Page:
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Photo: AFP
Lebanese Prime Minister Saad Hariri
Photo: AFP
Lebanon trying to stop construction of Iranian arms factory in its territory
After warning from Defense Minister Lieberman that Israel 'does not intend to resign itself' to Iran's attempts to manufacture precise weaponry in Lebanon, Lebanese PM raises objections to Tehran's plans for factory that would arm Hezbollah with accurate missiles.

Lebanese Prime Minister Saad Hariri has been working to prevent the construction of an Iranian missile factory for Hezbollah in his country.

 

 

Defense Minister Avigdor Lieberman issued a warning on Thursday, saying Israel would not allow Iran to establish its presence in the Syrian Golan.

 

"Iran, via its Revolutionary Guard, is trying to create a new reality in the region with Iranian air force and naval bases in Syria, with Shiite militias numbering thousands of mercenaries and by manufacturing precise weaponry in Lebanon. Israel does not intend to resign itself to these attempts and will not act as onlooker from the sidelines," Lieberman said. 

 

Lebanese Prime Minister Hariri (Photo: AFP)
Lebanese Prime Minister Hariri (Photo: AFP)

 

This was a change in policy from previous statements by Israeli officials, who have so far limited their warnings to "Israel would know what to do" about such a threat. 

 

Lieberman's warning raised the alarm in Beirut, with Lebanese authorities worried it would be the country's citizens who pay the price of another war between Israel and Hezbollah.

 

In early July, the head of the IDF's Military Intelligence Directorate, Maj. Gen. Herzi Halevi, confirmed reports of the plans to build an Iranian weapons factory in Lebanon.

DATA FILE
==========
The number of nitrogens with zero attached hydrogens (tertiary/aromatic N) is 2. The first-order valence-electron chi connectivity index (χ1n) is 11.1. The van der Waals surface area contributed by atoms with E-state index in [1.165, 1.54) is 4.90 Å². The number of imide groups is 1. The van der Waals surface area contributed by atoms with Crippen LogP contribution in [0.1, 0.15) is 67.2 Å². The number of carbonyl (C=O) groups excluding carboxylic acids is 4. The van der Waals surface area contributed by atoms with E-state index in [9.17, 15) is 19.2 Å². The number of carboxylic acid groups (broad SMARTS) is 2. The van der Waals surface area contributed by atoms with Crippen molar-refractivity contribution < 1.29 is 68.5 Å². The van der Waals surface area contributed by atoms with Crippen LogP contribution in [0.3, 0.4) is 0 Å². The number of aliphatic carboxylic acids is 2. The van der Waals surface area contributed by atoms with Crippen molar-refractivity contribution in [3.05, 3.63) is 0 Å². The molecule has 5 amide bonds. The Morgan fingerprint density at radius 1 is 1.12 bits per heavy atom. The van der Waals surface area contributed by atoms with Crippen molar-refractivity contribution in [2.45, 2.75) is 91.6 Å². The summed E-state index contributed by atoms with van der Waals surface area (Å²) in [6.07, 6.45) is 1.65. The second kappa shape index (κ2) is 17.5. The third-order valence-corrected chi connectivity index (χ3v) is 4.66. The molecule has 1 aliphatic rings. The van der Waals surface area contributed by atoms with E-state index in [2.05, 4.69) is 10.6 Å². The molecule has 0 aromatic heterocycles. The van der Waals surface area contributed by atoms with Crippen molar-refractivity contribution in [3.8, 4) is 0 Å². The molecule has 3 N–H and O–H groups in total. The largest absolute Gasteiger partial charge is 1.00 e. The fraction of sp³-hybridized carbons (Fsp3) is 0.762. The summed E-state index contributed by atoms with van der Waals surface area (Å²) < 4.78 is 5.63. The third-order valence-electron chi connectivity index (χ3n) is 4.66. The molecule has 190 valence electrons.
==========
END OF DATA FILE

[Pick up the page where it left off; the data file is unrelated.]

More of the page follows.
Later reports indicated the factory would have two facilities: One at the Hermel area, in the eastern part of the Beqaa Valley, which would manufacture Fateh-110 surface-to-surface missiles with a range of up to 300km and the capability to carry a 400kg warhead.

 

Iranian Fateh-110 surface-to-surface missile (Photo: AP)
Iranian Fateh-110 surface-to-surface missile (Photo: AP)

 

The second facility would be located on the Lebanese coast between the cities Tyre and Sidon. That factory would manufacture different parts of the missile, which would be later be put together in different factories at a later date, according to French magazine Intelligence Online.

 

Hezbollah, which has already accumulated over 100,000 rockets, is now seeking to target specific sensitive sites in Israel. To that end, it has been trying to obtain long-range guided missiles by smuggling them from Iran through Syria.

 

However, Israel has been targeting these weapons convoys, essentially foiling Hezbollah's smuggling efforts and leading the terror group to the conclusion its only option is to move the missile production into Lebanon.

 

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